Jan 26, 2017–Jun 25, 2017
Cary Leibowitz: Museum Show is the first comprehensive career survey and solo museum exhibition devoted to the New York-based contemporary artist, Cary Leibowitz (b. 1963). Since the early 1990s Leibowitz has carried on with an interdisciplinary practice that turns a critical eye on subjects of identity, modernism, the art market, queer politics, and kitsch. The exhibition features nearly 350 original artworks and multiples from 1987 to the present: paintings, commercially manufactured multiples, works on paper, archival material, and fabric works and will be accompanied by a hardcover catalog with newly commissioned contributions.
Nov 25, 2016–Jun 25, 2017
Expanding on the contemporary art exhibition From Generation to Generation: Inherited Memory and Contemporary Art’s focus on recollections and reconstructions of the past, The Yud Video Project’s theme is memory. Artists of all backgrounds were encouraged to submit their videos of five minutes or less to be shown in the stunning Stephen & Maribelle Leavitt Yud Gallery.
Nov 25, 2016–Apr 2, 2017
From Generation to Generation: Inherited Memory and Contemporary Art presents work by twenty-four artists who grapple with memories that are not their own. There are many forms of memory: memories we have experienced, memories we have heard as family stories and from popular culture, even memories from an imagined future. Through their work, the artists in this exhibition search, question, and reflect on the representation of truths related to ancestral and collective memory—ultimately attempting to deal with their own past.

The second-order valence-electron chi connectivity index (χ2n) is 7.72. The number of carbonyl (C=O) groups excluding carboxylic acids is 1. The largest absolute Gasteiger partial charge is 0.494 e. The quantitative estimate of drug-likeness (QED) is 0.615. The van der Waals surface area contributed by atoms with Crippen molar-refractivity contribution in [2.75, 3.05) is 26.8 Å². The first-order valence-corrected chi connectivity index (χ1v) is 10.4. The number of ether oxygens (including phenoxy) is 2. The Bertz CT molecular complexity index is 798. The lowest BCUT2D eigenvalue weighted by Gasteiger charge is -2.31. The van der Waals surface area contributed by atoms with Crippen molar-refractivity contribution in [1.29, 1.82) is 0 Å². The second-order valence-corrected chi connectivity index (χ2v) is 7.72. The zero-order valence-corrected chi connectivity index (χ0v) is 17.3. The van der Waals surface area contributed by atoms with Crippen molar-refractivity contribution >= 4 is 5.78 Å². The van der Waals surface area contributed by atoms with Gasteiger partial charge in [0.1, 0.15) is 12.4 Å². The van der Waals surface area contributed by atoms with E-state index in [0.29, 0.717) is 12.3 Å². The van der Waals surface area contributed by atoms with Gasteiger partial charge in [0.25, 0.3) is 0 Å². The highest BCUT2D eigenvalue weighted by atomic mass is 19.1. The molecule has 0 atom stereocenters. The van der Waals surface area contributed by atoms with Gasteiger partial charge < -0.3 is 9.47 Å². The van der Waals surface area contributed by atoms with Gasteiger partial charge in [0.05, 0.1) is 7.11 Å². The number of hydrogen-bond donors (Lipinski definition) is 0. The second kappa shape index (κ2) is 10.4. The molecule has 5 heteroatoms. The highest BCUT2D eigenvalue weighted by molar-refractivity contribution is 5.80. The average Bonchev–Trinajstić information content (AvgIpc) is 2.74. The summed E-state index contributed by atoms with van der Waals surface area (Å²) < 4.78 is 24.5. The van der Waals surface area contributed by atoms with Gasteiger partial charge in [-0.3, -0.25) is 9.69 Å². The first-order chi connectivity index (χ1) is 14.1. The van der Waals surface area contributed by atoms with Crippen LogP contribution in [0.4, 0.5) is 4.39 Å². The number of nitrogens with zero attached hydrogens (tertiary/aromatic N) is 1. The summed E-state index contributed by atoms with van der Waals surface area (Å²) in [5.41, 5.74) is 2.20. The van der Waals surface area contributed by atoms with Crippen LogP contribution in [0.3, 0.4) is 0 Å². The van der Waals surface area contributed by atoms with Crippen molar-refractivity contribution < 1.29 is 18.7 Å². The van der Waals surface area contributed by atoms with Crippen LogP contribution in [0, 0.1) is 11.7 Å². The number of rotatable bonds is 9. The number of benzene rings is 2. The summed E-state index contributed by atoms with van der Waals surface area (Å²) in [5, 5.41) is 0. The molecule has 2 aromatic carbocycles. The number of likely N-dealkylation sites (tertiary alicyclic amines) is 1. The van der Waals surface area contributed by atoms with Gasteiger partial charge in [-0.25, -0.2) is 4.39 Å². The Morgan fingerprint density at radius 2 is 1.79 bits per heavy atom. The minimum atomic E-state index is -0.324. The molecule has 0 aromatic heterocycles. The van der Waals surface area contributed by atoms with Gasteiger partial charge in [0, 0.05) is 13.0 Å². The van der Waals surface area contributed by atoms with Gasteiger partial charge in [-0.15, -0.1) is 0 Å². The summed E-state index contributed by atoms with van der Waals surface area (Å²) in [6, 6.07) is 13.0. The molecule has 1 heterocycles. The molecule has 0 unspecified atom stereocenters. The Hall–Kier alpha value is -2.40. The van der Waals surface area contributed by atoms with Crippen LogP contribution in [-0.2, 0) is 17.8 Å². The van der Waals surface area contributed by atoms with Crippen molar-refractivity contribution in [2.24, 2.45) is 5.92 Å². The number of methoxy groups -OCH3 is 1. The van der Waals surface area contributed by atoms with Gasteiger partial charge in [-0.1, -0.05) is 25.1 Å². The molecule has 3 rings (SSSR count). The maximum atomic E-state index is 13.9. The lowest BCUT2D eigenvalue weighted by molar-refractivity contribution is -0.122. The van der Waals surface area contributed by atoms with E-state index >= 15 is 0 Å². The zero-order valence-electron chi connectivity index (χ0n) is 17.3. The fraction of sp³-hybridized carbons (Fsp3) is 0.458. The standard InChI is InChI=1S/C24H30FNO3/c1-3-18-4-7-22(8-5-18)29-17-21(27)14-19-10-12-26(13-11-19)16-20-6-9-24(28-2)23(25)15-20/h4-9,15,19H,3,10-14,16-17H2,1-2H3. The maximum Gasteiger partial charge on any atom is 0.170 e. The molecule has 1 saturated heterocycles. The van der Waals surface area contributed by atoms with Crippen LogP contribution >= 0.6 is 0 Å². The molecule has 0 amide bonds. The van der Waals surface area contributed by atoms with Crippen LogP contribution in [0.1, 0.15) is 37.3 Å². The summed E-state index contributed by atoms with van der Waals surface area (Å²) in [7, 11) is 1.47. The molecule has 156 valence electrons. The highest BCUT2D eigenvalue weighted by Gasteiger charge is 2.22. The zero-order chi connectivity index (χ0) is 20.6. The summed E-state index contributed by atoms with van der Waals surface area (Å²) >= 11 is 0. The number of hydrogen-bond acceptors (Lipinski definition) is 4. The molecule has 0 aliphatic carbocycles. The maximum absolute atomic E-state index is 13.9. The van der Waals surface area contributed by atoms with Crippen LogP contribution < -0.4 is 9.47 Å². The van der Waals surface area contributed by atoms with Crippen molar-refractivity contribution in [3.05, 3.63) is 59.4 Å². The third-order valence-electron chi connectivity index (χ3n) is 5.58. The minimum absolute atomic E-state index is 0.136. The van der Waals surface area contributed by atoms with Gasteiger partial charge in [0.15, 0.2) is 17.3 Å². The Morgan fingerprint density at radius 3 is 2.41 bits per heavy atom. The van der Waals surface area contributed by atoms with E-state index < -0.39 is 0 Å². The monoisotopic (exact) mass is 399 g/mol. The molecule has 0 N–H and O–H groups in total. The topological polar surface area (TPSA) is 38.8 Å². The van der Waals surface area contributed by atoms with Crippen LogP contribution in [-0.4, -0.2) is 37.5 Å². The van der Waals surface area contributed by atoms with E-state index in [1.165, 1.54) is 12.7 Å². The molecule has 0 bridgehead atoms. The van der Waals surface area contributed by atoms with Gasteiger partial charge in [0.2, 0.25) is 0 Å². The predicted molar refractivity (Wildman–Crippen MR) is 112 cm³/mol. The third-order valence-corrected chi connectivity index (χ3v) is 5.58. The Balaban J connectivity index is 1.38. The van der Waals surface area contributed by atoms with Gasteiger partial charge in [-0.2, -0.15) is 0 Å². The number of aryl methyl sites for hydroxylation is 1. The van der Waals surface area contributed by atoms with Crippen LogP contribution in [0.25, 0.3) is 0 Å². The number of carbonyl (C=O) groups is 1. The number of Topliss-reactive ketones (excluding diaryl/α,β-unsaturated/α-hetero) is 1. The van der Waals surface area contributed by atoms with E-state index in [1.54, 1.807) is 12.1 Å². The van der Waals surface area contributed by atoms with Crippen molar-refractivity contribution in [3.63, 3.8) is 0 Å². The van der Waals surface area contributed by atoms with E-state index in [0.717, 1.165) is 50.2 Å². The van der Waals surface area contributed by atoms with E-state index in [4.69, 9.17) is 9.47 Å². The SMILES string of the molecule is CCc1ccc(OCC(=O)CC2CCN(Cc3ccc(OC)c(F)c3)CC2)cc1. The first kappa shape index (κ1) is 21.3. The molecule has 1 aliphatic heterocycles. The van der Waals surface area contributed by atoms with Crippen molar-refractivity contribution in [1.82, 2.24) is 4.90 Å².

Jul 28, 2016–Jun 20, 2017
Bay Area visual artist Kota Ezawa partners with San Francisco native James Kirby Rogers, a contemporary dancer at The Houston Ballet II. The pair create a video animation based on Rogers’ choreography and movements, which he performs in front of Ezawa’s camera. Their collaboration, Much Ado About Nothing, as a synthesis of two art forms, blurs the line between tangible human movements and the imaginative powers enabled by digital animation.
The Contemporary Jewish Museum commissioned artwork by Sacramento-based artist Dave Lane to be placed in its soaring lobby space. The massive sculpture, entitled Lamp of the Covenant, is a 90-foot-long, six ton work suspended high over the heads of visitors. Attached to an enormous oval of steel are antique objects: world globes, light bulbs, tools such as nineteenth century apple peelers and blow torches, and various other objects that suggest the unfolding marvels of the cosmos.